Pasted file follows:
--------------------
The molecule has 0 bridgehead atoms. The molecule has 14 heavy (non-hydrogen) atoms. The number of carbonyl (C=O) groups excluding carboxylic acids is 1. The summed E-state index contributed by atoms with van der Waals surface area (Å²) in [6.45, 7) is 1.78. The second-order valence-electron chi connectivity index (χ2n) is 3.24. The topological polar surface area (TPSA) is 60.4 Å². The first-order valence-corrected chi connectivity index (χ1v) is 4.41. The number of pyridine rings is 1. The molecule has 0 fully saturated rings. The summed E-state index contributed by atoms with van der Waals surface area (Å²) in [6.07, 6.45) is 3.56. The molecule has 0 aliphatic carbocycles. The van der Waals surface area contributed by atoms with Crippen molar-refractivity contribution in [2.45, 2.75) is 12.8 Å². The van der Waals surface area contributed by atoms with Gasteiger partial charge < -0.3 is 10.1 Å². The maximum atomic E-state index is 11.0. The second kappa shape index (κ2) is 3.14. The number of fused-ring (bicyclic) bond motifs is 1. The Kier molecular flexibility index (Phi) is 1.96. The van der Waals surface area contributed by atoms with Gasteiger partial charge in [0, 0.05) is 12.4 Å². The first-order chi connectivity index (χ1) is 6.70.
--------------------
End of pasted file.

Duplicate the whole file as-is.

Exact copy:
The molecule has 0 bridgehead atoms. The molecule has 14 heavy (non-hydrogen) atoms. The number of carbonyl (C=O) groups excluding carboxylic acids is 1. The summed E-state index contributed by atoms with van der Waals surface area (Å²) in [6.45, 7) is 1.78. The second-order valence-electron chi connectivity index (χ2n) is 3.24. The topological polar surface area (TPSA) is 60.4 Å². The first-order valence-corrected chi connectivity index (χ1v) is 4.41. The number of pyridine rings is 1. The molecule has 0 fully saturated rings. The summed E-state index contributed by atoms with van der Waals surface area (Å²) in [6.07, 6.45) is 3.56. The molecule has 0 aliphatic carbocycles. The van der Waals surface area contributed by atoms with Crippen molar-refractivity contribution in [2.45, 2.75) is 12.8 Å². The van der Waals surface area contributed by atoms with Gasteiger partial charge < -0.3 is 10.1 Å². The maximum atomic E-state index is 11.0. The second kappa shape index (κ2) is 3.14. The number of fused-ring (bicyclic) bond motifs is 1. The Kier molecular flexibility index (Phi) is 1.96. The van der Waals surface area contributed by atoms with Gasteiger partial charge in [0, 0.05) is 12.4 Å². The first-order chi connectivity index (χ1) is 6.70.